The gateway to the West for some big regional banks may not be a California savings and loan but a $33 billion-asset Oregon commercial bank: U.S. Bancorp.

"I think U.S. Bancorp is one of the two or three most attractive franchises in the country," said R. Jay Tejara, an analyst with Dain Bosworth Inc.

Other western acquisition targets that might appeal to big out-of-region banks are First Security Corp. and Zions Bancorp., both based in Salt Lake City, and Cleveland-based KeyCorp, which has a sizable presence in the Northwest.

But with 600 offices across Oregon, California, Idaho, Nevada, Utah, and Washington, Portland-based U.S. Bancorp is one of the juiciest plums in the region.

Despite much speculation that a commercial bank would make an offer for Los Angeles-based Great Western Financial Corp., the country's third- largest thrift, none have stepped forward. Under hostile attack by the country's No. 1 thrift, H.F. Ahmanson & Co., Great Western has agreed to sell itself to Washington Mutual Inc.

Analysts and investment bankers said several banks may be interested in U.S. Bancorp, including First Bank System Inc. and Norwest Corp., both of Minneapolis; Banc One Corp. of Columbus, Ohio; and NationsBank Corp. of Charlotte, N.C.

However, there's an interesting dilemma, Mr. Tejara said. The buyer of U.S. Bancorp would probably have to come from outside the region to avoid antitrust issues, but cost-cutting opportunities would be limited because of the lack of branch overlap. The buyer would have to have a very strong stock price, Mr. Tejara added.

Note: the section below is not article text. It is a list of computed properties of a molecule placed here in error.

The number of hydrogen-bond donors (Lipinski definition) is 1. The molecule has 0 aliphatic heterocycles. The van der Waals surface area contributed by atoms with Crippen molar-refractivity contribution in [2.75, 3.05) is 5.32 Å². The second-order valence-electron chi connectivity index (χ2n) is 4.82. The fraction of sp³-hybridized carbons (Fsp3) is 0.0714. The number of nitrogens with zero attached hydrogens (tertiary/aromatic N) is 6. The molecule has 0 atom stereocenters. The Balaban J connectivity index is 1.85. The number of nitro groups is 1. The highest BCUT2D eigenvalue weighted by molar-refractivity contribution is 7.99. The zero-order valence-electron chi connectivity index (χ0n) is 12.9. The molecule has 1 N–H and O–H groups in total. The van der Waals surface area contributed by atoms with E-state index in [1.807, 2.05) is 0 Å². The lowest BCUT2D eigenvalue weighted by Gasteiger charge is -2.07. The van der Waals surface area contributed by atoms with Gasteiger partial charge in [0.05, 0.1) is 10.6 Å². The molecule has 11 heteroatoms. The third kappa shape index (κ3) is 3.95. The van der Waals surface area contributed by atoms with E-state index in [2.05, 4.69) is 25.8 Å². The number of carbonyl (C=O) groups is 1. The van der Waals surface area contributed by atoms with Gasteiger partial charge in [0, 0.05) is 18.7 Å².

"Regional banks looking for a Western presence would prefer to use a commercial bank as an entry vehicle," said Joseph K. Morford, an analyst with Alex. Brown Inc.

Mr. Morford said he doesn't believe U.S. Bancorp is for sale, and he would be surprised by a takeover bid in the near future. At the same time, Mr. Morford noted that U.S. Bancorp chairman and chief executive Gerry B. Cameron is "realistic."

"He certainly knows he's going to be on radar screens of other banks, and his bank has to perform," Mr. Morford added.

Revenue growth has been a challenge for U.S. Bancorp, Mr. Morford said. This year will be telling, because if the company can't improve revenues, then it will be considered a takeover candidate, he said.

U.S. Bancorp president and chief operating officer Daniel R. Nelson's decision to retire early on Jan. 1 only fueled speculation about the bank's ability to survive. The 59-year-old Mr. Nelson had been scheduled to succeed Mr. Cameron as chairman and chief executive on Jan. 1, 1999.

Mr. Cameron still plans to retire at the end of 1998, but no successor has been named.

"When you have an open CEO seat, you have a certain flexibility to do transactions," Mr. Tejara said.

At an investors' conference in Los Angeles last month, Mr. Cameron said many people consider U.S. Bancorp a takeover candidate, but he would like to remain independent.

Indeed, Mr. Cameron is pursuing his own acquisition strategy, which will probably make his company that much more attractive.

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